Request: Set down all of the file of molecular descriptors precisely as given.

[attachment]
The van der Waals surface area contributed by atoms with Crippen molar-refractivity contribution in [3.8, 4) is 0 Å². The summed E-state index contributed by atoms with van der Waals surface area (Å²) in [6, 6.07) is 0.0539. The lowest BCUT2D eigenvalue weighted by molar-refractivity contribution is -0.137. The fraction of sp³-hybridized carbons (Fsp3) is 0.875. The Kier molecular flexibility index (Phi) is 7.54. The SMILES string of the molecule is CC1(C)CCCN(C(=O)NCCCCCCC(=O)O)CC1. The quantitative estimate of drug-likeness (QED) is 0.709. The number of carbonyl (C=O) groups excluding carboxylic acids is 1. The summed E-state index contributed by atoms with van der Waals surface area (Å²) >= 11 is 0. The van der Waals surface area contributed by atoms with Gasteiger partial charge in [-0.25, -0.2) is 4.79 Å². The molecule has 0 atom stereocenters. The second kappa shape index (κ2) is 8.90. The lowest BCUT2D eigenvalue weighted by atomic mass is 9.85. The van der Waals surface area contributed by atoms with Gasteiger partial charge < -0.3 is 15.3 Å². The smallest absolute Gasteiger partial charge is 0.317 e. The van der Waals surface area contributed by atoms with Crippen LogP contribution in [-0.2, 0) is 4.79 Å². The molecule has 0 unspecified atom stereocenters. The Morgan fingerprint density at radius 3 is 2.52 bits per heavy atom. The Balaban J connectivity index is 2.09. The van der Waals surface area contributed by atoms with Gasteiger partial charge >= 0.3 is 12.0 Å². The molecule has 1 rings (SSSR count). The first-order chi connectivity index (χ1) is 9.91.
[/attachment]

The van der Waals surface area contributed by atoms with Crippen molar-refractivity contribution in [3.8, 4) is 0 Å². The summed E-state index contributed by atoms with van der Waals surface area (Å²) in [6, 6.07) is 0.0539. The lowest BCUT2D eigenvalue weighted by molar-refractivity contribution is -0.137. The fraction of sp³-hybridized carbons (Fsp3) is 0.875. The Kier molecular flexibility index (Phi) is 7.54. The SMILES string of the molecule is CC1(C)CCCN(C(=O)NCCCCCCC(=O)O)CC1. The quantitative estimate of drug-likeness (QED) is 0.709. The number of carbonyl (C=O) groups excluding carboxylic acids is 1. The summed E-state index contributed by atoms with van der Waals surface area (Å²) >= 11 is 0. The van der Waals surface area contributed by atoms with Gasteiger partial charge in [-0.25, -0.2) is 4.79 Å². The molecule has 0 atom stereocenters. The second kappa shape index (κ2) is 8.90. The lowest BCUT2D eigenvalue weighted by atomic mass is 9.85. The van der Waals surface area contributed by atoms with Gasteiger partial charge < -0.3 is 15.3 Å². The smallest absolute Gasteiger partial charge is 0.317 e. The van der Waals surface area contributed by atoms with Crippen LogP contribution in [-0.2, 0) is 4.79 Å². The molecule has 0 unspecified atom stereocenters. The Morgan fingerprint density at radius 3 is 2.52 bits per heavy atom. The Balaban J connectivity index is 2.09. The van der Waals surface area contributed by atoms with Gasteiger partial charge >= 0.3 is 12.0 Å². The molecule has 1 rings (SSSR count). The first-order chi connectivity index (χ1) is 9.91.